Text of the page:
War of the League of Cognac

Treaty of CambraiLeague of CognacPeace of BarcelonaCambraiPeace of CambraiTreaty of CambrayTreaty of WestminsterTreaty of Westminster (1527)EnglandFranco-Spanish War
The War of the League of Cognac (1526–30) was fought between the Habsburg dominions of Charles V—primarily the Holy Roman Empire and Habsburg Spain—and the League of Cognac, an alliance including the Kingdom of France, Pope Clement VII, the Republic of Venice, the Kingdom of England, the Duchy of Milan and the Republic of Florence.wikipedia
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Republic of Florence

FlorenceFlorentineFlorentine Republic
The War of the League of Cognac (1526–30) was fought between the Habsburg dominions of Charles V—primarily the Holy Roman Empire and Habsburg Spain—and the League of Cognac, an alliance including the Kingdom of France, Pope Clement VII, the Republic of Venice, the Kingdom of England, the Duchy of Milan and the Republic of Florence. A Florentine army under Francesco Ferruccio engaged the armies of the Emperor at the Battle of Gavinana in 1530, and, although the Prince of Orange himself was killed, the Imperial army won a decisive victory and the Republic of Florence surrendered ten days later. The Republic of Florence alone continued to resist the Imperial forces, which were led by the Prince of Orange.
Florence repudiated Medici authority for a second time in 1527, during the War of the League of Cognac.

Habsburg Spain

SpainSpanishSpanish Habsburgs
The War of the League of Cognac (1526–30) was fought between the Habsburg dominions of Charles V—primarily the Holy Roman Empire and Habsburg Spain—and the League of Cognac, an alliance including the Kingdom of France, Pope Clement VII, the Republic of Venice, the Kingdom of England, the Duchy of Milan and the Republic of Florence.
Pope Clement VII switched sides and now joined forces with France and prominent Italian states against the Habsburg Emperor, in the War of the League of Cognac.

Italian War of 1521–1526

Italian War of 1521–26Treaty of MadridItalian War of 1521
Shocked by the defeat of the French in the Italian War of 1521, Pope Clement VII, together with the Republic of Venice, began to organize an alliance to drive Charles V from Italy. Francis, having signed the Treaty of Madrid, was released from his captivity in Madrid and returned to France, where he quickly announced his intention to assist Clement.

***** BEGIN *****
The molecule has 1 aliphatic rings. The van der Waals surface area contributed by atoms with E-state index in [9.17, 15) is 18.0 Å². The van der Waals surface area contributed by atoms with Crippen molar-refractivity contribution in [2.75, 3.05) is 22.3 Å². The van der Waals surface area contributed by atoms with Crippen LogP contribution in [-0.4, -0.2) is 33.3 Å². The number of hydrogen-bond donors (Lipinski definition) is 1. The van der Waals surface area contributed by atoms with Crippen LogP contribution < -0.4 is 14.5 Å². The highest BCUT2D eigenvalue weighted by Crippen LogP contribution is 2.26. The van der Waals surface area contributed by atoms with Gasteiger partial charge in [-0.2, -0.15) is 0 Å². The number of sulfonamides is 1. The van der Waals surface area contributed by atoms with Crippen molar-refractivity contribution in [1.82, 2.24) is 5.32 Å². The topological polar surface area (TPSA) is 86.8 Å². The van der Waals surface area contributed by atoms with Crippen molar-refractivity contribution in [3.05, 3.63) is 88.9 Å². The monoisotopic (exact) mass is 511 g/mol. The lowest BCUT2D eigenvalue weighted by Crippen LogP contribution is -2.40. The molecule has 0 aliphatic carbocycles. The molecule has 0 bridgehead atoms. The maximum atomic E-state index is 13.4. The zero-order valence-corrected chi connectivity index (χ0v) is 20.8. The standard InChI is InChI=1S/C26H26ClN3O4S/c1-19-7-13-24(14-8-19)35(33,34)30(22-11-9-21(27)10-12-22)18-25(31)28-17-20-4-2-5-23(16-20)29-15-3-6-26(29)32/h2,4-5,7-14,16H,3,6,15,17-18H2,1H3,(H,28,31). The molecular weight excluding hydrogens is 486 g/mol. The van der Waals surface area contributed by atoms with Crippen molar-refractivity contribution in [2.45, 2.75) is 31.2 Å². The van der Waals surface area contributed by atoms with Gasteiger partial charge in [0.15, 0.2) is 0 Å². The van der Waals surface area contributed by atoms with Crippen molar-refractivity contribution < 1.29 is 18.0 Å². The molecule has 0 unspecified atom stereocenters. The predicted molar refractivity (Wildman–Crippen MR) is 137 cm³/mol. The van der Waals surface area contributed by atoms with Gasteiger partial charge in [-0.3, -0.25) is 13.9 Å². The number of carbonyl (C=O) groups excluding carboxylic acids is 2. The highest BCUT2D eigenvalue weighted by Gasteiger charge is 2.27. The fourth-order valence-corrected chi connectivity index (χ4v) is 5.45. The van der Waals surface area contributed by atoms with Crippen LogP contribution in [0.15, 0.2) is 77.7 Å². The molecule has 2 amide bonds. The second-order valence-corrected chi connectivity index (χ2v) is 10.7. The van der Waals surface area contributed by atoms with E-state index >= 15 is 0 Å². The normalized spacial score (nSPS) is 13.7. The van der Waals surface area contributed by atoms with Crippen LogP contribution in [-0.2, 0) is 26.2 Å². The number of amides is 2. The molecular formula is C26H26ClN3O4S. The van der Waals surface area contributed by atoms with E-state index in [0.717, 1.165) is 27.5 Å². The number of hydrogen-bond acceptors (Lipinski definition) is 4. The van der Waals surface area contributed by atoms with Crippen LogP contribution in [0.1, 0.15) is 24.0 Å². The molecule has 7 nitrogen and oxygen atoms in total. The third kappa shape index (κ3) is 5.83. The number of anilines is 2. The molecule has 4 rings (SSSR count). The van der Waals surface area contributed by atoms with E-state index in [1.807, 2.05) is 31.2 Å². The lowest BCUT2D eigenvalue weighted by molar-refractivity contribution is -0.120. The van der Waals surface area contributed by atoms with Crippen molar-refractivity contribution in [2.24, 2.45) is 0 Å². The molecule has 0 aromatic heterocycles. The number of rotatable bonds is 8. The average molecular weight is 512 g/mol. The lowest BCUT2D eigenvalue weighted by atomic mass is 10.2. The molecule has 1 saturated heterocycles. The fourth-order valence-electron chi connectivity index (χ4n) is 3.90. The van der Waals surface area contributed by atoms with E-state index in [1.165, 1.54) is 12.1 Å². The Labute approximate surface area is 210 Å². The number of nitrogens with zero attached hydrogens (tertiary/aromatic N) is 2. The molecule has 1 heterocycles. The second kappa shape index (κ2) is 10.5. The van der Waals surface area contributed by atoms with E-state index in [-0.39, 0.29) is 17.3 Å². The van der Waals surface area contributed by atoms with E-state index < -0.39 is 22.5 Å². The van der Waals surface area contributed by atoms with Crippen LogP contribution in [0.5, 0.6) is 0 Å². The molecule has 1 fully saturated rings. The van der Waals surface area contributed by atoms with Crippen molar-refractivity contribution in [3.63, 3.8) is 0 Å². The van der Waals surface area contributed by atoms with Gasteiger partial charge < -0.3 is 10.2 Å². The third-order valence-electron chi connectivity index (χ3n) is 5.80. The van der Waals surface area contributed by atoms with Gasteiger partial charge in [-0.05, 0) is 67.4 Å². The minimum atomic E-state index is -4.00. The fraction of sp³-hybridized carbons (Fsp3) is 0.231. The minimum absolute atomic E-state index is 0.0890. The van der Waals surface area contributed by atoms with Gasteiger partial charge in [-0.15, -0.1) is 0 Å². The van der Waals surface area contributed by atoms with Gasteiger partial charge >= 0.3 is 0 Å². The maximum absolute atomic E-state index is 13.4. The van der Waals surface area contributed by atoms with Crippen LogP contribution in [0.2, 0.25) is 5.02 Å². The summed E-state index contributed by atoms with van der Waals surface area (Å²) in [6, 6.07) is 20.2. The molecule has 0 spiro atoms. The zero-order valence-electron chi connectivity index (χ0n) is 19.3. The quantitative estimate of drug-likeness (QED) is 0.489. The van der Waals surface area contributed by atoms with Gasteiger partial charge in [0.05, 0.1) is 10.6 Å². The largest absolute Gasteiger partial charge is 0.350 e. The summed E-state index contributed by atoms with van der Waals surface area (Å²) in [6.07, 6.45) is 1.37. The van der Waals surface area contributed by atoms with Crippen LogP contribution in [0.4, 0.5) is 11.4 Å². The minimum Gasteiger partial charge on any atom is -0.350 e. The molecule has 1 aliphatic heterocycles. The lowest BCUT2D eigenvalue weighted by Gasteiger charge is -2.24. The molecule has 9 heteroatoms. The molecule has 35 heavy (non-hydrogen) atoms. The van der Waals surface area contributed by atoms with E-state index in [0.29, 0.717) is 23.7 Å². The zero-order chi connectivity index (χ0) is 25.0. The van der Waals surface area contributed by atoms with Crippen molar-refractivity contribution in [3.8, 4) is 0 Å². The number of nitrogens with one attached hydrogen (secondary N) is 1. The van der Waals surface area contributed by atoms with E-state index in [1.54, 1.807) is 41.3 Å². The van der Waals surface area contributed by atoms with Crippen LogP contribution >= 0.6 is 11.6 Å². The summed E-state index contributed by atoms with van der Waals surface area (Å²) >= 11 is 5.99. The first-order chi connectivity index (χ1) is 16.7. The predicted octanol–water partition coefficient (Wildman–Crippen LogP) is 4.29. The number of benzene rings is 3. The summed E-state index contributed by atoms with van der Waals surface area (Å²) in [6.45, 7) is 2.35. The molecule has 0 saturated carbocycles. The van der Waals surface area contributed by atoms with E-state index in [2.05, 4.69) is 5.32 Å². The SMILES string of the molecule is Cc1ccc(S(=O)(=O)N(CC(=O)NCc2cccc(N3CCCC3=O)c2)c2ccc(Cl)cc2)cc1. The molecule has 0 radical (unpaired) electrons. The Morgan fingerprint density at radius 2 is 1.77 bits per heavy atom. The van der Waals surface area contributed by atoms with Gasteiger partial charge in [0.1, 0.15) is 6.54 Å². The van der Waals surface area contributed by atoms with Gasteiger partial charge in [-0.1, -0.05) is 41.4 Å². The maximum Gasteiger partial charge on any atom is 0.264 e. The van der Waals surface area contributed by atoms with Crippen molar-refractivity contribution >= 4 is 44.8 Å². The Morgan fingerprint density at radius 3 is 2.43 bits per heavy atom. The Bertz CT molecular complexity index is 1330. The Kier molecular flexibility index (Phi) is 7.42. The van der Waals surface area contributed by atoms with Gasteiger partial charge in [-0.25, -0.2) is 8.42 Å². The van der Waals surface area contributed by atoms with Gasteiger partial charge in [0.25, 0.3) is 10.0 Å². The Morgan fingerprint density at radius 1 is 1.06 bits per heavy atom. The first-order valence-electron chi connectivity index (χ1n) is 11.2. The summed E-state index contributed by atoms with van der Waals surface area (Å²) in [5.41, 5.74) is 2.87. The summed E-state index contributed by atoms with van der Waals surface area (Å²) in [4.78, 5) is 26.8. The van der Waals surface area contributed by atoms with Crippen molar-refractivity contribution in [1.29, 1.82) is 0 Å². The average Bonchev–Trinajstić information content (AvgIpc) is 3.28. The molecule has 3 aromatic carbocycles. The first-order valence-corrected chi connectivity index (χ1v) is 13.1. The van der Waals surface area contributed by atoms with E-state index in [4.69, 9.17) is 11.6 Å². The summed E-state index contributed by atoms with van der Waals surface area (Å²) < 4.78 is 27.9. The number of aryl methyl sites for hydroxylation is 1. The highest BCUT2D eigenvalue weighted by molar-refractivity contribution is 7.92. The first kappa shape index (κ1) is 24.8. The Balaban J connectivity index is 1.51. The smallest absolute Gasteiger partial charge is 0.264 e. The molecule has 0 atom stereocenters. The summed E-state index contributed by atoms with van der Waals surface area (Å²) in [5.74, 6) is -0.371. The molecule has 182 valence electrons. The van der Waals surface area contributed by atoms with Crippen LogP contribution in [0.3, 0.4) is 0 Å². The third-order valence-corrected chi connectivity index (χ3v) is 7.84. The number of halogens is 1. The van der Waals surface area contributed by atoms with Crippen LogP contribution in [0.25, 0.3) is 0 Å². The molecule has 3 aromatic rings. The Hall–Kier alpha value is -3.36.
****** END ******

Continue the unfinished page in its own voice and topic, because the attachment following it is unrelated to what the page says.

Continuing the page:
Only a few weeks after his release, however, he repudiated the terms of the treaty, starting the War of the League of Cognac.

Sack of Rome (1527)

Sack of RomeSack of Rome in 1527sacked Rome
Francesco Guicciardini, now in command of the Papal armies, proved unable to resist them; and when the Duke of Bourbon was killed, the underpaid armies sacked the city, forcing the Pope to take refuge at Castel Sant'Angelo.
The sack debilitated the League of Cognac - an alliance formed by France, Milan, Venice, Florence and the Papacy against Charles V. Pope Clement VII took refuge in Castel Sant' Angelo, where he remained until a ransom was paid to the pillagers.

Francis I of France

Francis IFrançois IKing Francis I
Francis, having signed the Treaty of Madrid, was released from his captivity in Madrid and returned to France, where he quickly announced his intention to assist Clement.
The repudiation of the Treaty of Madrid led to the War of the League of Cognac of 1526–30.

Siege of Naples (1528)

Siege of Naplesblockadedexpedition to capture Naples
Francis, having finally drawn Henry VIII into the League, sent an army under Odet de Foix and Pedro Navarro, Count of Oliveto through Genoa—where Andrea Doria had quickly joined the French and seized much of the Genoese fleet—to Naples, where it proceeded to dig itself in for an extended siege.
The Siege of Naples was a siege of the Italian city of Naples in 1528 during the War of the League of Cognac.

Pope Clement VII

Clement VIIGiulio de' MediciGiulio di Giuliano de' Medici